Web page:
25-30 Thulke sunne he . . . fonde him vor fore. These lines have no specific parallel in the Dialogues and represent the longest addition among several that are aimed to teach readers why and how the devil attacks Christians and how to resist him (see also lines 9, 58, and 112-14). The discussion between Gregory and Peter at the equivalent point in the Dialogues (2.2.3-5) turns into an exegetical commentary on Numbers 8:24-25, on reserving positions of authority in the church for those old enough to have outgrown sexual temptation.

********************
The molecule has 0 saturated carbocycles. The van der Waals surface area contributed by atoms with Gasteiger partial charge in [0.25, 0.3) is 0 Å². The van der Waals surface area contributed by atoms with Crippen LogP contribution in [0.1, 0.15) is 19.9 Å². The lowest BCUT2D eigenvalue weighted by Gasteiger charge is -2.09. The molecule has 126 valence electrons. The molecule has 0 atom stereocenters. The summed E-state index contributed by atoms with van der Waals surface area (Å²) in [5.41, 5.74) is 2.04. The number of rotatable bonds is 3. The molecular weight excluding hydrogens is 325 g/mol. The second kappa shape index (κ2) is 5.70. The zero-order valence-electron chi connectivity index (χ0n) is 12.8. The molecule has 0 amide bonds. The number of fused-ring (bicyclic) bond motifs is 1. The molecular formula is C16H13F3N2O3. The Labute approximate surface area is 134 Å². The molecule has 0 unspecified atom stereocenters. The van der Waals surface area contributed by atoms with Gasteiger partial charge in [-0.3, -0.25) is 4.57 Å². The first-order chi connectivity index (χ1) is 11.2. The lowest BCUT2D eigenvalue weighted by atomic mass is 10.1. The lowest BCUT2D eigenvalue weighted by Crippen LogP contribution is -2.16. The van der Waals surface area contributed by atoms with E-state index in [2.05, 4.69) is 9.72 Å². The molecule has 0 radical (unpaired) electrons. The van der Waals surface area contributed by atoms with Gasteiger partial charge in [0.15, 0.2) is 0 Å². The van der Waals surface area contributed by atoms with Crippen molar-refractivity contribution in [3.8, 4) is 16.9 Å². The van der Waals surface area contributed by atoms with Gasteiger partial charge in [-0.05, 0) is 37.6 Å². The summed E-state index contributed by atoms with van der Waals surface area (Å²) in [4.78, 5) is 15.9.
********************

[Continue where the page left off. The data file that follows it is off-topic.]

31-47 At Ester feste our Lord com . . . Seyn Benet et tho wel, and dronk. The Christian season of Lent (ME leynten, from OE lencten, "spring") lasts for forty days from Ash Wednesday to Easter Saturday, during which time all medieval Christians were required to fast in imitation of Jesus' forty days of fasting and temptation in the desert (Matthew 4:1-11) and also as ritual purification and penance in preparation for Easter's celebration of Christ's death and resurrection (it was also a time when winter food stocks, especially meat, were usually running low). This episode of Benedict's Easter visitor is based on Dialogues 2.1.6-7, where it occurs earlier than the temptation episodes involving the bird and briar patch. As pointed out in the Introduction to this chapter, the poet has rearranged the order of episodes as found in the Latin versions, the better to represent Benedict as imitating the life of Christ. The original episode is a gently humorous reflection on Benedict's isolation from society and his absorption in his ascetic solitude: he has lost track of time, not realizing that Lent is finished, and Easter has arrived (most would be hungrily counting the days). But God sends a local priest to him, so that Benedict will be able to share in the great and joyful Easter feast like everyone else. The episode is also a subtle reminder that God expects even holy ascetics to gratify their appetite for food and drink on solemn occasions, such as the day of the Resurrection. The ME poet increases the humorous content somewhat by having Benedict at first resist the priest's request that he end his fast, whereas in the Latin sources Benedict cheerfully accepts the priest's news at once. Moreover, there is further humor in the way the poet has Benedict, after realizing his mistake, protest that he is not ingenious or learned enough to have deliberately tried to "steal a day of Lent," i.e., appropriate an extra fasting day for himself, by recalculating the date of Easter (at least, this seems to be the meaning of the rather enigmatic lines 43-46).